At least thatís what we hear when we binge-watch too many
Hallmark Channel holiday movies. You know the ones Iím talking
about, right? It all starts with a mismatched couple in a doomed
relationship. As the plot unfolds a new love interest appears and a
whirlwind romance ensues often involving a visit to a tree lot or an
ice skating rink or a magical sage-like Santa Claus. About an hour
and a half into the two hour presentation a complication arises that
threatens to derail any hope for lasting happiness. But, thanks to
creative script-writers, the difficulty is somehow overcome and they
reunite, kiss, and commence their happily ever after as the
Christmas snow falls and the credits roll. The actors, characters,
and a few of the details change, but apart from that most of these
shows are cut from the same Christmas cookie cutter.
Lest I be unfairly labeled a cynic or Scrooge, I must confess that
my wife and I enjoy these sappy sweet tales. They can be a welcome
escape from the brutality of life. But it seems lately that the
brutality is winning. Just a couple of days ago it was a mass
shooting in San Bernardino. Last month a terror strike in Paris
inspired people to fly the colors of the French flag on their
Facebook profiles. A few years ago it was scenes of the bodies of
children being removed from Sandy Hook Elementary School. This
never-ending succession of violence leads me to believe that by the
time you are reading these words some new tragedy will have bumped
California from the spotlight. I hate to say we are growing numb,
but Iím afraid we canít keep up emotionally with the pace of the
atrocities. There donít seem to be enough tears to go around.
And if these acts arenít tragic and senseless enough life has been
brutal in another way for some people who are very close to my
heart. Just days ago I sat in a crowded overflow seating area at a
funeral service for a young man so dearly loved that there was
hardly enough room for the hundreds who came to honor his life and
mourn his loss. The voice of Andy Williams on the radio keeps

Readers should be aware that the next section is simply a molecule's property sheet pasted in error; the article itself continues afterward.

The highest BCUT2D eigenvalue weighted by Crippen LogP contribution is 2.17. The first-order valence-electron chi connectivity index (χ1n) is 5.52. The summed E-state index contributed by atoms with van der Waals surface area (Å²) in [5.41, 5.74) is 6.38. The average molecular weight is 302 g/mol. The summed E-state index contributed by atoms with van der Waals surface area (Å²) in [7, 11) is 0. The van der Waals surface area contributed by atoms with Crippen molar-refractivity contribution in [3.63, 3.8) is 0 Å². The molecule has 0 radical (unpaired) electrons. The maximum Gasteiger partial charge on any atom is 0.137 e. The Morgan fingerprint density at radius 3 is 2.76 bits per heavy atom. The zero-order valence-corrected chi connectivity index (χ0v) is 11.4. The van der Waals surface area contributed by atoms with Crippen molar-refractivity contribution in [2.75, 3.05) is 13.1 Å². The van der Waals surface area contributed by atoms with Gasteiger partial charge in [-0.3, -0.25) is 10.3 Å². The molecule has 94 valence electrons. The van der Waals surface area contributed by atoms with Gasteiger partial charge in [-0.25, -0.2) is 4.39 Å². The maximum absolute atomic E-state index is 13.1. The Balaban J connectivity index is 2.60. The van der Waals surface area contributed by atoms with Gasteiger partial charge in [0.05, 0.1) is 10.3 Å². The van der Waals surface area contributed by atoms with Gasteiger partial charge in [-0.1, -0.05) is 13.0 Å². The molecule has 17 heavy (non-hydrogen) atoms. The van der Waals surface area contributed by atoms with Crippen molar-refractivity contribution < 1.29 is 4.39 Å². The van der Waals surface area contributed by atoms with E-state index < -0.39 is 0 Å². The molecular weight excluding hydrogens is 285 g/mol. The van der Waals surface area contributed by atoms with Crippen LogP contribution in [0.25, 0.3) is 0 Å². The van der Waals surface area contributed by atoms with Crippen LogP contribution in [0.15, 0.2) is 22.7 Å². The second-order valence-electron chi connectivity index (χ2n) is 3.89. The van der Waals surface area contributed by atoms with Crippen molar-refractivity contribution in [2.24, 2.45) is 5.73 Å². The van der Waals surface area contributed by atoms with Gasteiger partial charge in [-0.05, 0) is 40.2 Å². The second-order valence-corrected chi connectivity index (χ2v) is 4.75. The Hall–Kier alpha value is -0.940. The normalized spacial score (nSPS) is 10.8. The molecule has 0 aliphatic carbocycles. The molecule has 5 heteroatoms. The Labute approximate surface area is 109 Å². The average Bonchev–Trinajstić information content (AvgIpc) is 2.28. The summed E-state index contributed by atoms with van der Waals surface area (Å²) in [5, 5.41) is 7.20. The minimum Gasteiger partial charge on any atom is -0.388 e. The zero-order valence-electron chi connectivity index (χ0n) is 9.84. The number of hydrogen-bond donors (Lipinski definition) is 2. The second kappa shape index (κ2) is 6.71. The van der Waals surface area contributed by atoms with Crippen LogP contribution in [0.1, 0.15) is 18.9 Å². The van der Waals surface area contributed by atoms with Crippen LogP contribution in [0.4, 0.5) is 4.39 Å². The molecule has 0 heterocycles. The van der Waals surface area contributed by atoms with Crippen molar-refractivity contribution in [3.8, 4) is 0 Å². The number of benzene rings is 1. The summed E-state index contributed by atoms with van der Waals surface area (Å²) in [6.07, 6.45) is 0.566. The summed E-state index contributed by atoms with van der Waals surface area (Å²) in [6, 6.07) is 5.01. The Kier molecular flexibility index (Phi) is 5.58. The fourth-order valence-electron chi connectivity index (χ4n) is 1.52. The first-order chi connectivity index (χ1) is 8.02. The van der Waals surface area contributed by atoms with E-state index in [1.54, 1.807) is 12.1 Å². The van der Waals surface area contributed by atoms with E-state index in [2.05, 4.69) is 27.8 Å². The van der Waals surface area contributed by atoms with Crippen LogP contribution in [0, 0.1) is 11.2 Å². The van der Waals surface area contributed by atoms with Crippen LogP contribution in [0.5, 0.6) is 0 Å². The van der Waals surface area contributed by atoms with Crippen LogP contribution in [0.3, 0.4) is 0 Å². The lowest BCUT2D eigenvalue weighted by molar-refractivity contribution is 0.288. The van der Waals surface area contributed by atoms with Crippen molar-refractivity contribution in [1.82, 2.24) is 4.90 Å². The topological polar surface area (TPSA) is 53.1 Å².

ringing out, ďItís the most wonderful time of the year.Ē How can it
be when death seems to be surrounding us, winning the day, reigning
over all the earth?
We must remember that Christmas is much more than a feel-good
Hallmark holiday. Christmas is a season of great contrasts, ironies,
and paradoxes. I hope you will pause to think about what really
makes this season the most wonder-filled time of the year. Here are
a few of my favorite ponderables:
God, Creator of all
things, creating Himself, folding His eternal self into an embryo in
the womb of a virgin peasant girl.
Omnipotent God, Almighty and not dependent on anyone or anything,
making Himself helpless and utterly dependent as a human baby.
The King who has always, is now, and will forever reign over every
other king being born in the shadows, sleeping in a feed trough.
Shepherds, socially considered the lowest class of their place,
people, and time, being invited to the most royal birthday party
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Angels, armies of
terror-inspiring spirit warriors, laying aside their weapons of war
invading the earth to sing about peace from heaven, from God
Godís own people, missing the signs of His arrival, but foreign
astrologers so convinced that history was about change that they
made a treacherous pilgrimage to bring honor to the infant monarch.
The joy of Jesusí birth and the tears of other Bethlehem mothers
deprived of their baby boys by the madness of a jealous king who
ordered their execution.
The Light of the world entering our
Let this enigma grip your heart:
Whatever may happen in this dark place His light has appeared. Light
that reveals our own personal darkness. Light that heals our souls.
Light that teaches us truth. Light that beckons us to follow in His
footsteps. Light that will lead us home.
At Christmas we remember that whatever may come
God is with us. And
thatís what makes it the
most wonderful time of the year.